Today’s Key Takeaways: Empowering private citizens to police oil wells and pipelines– what could go wrong? OPEC encourages more global investment in oil and gas. India discovers 5.9m tons of Lithium. What’s behind potential gas shortages in Cook Inlet?
NEWS OF THE DAY:
Biden Wants Citizens to Police Oil Wells for Methane
Jennifer A. Dlouhy, Rigzone, February 14, 2023
A Biden administration plan to empower private citizens to police oil wells and pipelines for methane leaks is being blasted by industry leaders who say it sets a dangerous precedent.
Under the Super-Emitter Response Program proposed by the Environmental Protection Agency, individuals who have agency-approved expertise and equipment would be authorized to monitor oil industry operations for emissions of the potent greenhouse gas and notify companies of any high-volume leaks. Operators would have five days to analyze any credible third-party methane reports and 10 days to fix most leaks.
Environmental activists have cheered the proposal, saying it boosts the incentive for oil and gas companies to stifle methane leaks. But the oil industry’s main lobbying body lashed out against it, saying it raises a raft of legal, logistical, commercial and safety risks, in addition to potentially setting a precedent of tapping private citizens to do the government’s job.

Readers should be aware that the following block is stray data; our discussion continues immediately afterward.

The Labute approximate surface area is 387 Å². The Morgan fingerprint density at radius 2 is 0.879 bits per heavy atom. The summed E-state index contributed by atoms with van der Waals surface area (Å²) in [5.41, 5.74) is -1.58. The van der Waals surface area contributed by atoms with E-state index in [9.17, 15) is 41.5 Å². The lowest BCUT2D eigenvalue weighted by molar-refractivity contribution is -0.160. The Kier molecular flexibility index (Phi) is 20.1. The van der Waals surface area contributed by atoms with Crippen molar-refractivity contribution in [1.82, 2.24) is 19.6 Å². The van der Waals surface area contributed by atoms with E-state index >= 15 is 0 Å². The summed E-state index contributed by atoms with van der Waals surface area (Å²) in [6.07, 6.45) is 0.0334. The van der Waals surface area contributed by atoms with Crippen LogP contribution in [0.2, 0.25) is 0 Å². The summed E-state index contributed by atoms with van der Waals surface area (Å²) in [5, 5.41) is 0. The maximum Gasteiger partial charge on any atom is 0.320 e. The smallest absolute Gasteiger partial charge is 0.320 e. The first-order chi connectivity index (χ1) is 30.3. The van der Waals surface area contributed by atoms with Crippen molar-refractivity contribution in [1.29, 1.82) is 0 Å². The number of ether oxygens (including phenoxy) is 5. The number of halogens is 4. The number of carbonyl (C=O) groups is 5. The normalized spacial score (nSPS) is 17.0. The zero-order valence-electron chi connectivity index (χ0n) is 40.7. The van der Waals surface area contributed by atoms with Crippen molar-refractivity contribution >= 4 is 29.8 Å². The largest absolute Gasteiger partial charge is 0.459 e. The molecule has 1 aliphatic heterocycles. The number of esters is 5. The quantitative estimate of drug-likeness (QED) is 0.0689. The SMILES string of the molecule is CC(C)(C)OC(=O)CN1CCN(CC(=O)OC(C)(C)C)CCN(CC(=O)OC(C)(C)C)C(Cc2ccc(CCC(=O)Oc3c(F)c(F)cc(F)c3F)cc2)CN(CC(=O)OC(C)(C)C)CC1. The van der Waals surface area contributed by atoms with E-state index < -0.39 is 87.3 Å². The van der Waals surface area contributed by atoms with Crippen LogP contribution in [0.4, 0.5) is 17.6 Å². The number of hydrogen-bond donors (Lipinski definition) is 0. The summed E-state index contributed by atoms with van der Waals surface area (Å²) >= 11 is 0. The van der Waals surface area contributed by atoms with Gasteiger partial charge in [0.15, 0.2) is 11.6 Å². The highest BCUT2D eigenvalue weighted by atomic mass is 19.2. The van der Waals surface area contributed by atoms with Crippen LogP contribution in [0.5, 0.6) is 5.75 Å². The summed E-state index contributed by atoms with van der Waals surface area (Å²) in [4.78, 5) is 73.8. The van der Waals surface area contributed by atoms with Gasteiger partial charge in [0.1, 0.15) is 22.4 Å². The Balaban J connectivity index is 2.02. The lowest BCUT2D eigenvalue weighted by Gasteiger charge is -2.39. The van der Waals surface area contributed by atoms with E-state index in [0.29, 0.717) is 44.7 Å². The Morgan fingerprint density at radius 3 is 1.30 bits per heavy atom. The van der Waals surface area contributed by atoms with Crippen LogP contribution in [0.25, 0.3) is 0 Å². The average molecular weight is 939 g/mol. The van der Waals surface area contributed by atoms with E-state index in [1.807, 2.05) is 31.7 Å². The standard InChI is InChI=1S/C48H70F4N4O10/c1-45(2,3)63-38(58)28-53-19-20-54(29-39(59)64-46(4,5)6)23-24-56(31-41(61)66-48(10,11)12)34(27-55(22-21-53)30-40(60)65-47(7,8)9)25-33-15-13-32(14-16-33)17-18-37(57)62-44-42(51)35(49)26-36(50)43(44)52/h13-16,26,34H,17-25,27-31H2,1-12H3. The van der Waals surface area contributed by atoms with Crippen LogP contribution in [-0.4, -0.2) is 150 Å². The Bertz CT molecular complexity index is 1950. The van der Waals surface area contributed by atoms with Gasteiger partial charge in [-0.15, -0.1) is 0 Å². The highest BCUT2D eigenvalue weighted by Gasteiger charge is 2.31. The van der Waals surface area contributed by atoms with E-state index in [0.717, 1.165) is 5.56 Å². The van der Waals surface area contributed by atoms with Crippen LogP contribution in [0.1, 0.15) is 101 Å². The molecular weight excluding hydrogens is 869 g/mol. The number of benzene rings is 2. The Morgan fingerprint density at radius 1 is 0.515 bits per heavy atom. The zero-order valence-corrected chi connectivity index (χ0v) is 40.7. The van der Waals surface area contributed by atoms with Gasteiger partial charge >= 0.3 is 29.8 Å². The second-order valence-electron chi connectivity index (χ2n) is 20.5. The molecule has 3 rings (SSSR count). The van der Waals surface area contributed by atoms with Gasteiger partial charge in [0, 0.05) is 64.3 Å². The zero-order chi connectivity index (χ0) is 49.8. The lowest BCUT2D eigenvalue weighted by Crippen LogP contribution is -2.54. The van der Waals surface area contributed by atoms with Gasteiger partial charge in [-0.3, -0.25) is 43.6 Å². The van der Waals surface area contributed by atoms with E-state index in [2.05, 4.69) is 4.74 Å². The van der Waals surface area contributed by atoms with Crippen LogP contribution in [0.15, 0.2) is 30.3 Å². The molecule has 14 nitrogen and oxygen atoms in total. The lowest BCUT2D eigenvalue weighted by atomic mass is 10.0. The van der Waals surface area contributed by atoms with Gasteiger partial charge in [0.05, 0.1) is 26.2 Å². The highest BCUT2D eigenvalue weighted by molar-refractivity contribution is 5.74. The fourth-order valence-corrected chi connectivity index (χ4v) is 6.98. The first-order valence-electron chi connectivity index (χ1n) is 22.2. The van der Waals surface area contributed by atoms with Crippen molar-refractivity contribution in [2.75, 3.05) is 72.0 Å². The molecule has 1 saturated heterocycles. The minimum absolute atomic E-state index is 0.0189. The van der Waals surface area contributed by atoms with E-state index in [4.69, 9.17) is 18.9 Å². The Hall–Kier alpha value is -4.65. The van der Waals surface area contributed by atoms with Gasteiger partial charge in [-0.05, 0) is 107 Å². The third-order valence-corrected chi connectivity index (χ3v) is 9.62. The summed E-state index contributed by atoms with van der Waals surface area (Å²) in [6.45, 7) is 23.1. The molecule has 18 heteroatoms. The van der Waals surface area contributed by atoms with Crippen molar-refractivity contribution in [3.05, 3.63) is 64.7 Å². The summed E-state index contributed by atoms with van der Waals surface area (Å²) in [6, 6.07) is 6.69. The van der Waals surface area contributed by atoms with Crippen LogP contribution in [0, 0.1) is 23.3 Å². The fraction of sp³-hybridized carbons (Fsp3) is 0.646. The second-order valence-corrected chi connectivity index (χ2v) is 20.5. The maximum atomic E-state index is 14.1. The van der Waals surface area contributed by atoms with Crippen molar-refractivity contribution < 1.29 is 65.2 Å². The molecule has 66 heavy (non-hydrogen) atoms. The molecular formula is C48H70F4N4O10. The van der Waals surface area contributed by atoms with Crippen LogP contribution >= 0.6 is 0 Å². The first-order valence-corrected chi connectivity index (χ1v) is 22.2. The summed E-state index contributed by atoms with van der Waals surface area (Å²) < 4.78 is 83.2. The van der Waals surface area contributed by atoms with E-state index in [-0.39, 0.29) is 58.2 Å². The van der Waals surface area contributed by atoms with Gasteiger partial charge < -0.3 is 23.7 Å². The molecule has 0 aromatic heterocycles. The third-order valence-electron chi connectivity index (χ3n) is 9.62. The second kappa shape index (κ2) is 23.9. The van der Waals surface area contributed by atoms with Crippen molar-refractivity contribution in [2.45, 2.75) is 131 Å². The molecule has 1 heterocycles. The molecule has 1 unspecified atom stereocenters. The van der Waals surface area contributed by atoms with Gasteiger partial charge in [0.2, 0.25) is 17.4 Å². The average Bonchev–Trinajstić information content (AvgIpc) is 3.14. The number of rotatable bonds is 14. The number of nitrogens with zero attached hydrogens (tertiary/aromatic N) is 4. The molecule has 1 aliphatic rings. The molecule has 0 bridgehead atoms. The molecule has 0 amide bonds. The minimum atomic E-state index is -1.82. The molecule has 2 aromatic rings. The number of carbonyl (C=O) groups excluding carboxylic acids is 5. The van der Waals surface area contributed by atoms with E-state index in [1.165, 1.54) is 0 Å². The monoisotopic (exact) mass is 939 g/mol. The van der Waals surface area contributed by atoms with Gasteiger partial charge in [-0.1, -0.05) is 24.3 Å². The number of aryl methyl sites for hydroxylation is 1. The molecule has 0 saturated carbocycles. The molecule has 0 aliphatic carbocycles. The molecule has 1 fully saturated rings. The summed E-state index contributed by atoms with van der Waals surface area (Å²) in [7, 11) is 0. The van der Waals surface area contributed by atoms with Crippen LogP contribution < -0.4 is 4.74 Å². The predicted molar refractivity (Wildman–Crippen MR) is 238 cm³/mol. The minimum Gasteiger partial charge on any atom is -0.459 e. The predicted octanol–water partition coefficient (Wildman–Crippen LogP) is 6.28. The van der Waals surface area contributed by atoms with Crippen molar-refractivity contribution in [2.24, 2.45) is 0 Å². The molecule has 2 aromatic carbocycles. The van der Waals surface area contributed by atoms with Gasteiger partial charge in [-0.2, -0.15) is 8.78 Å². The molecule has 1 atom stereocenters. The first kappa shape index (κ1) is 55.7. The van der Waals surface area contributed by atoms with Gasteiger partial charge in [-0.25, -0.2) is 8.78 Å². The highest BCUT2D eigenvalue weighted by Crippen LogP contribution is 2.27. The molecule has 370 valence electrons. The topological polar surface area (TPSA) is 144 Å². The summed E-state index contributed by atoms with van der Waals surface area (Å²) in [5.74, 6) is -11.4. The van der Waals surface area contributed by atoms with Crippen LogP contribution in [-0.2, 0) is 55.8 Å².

It’s “essentially delegating duties that are appropriate for a regulatory agency out to third parties,” American Petroleum Institute senior vice president Frank Macchiarola said on a conference call Monday. The plan could also “have a chilling effect on companies’ ability to work with the EPA and work with third parties” to reduce methane emissions,” he said.
OIL & GAS:
OPEC chief asks climate negotiators to look at ‘big picture’
Bloomberg, February 13, 2023
Prices for oil, natural gas and coal surged after Russia’s invasion of Ukraine last February, pushing energy security to the top of the agenda for many leaders.
OPEC’s top official urged countries to invest much more in oil to meet the world’s future energy needs and said climate policies need to be more “balanced and fair.”
“It is imperative that all parties involved in the ongoing climate negotiations pause for a moment; look at the big picture,” Haitham Al-Ghais, secretary-general of the Organization of the Petroleum Exporting Countries, said Sunday at an energy conference in Cairo. They must “work towards an energy transition that is orderly, inclusive and helps ensure energy security for all.”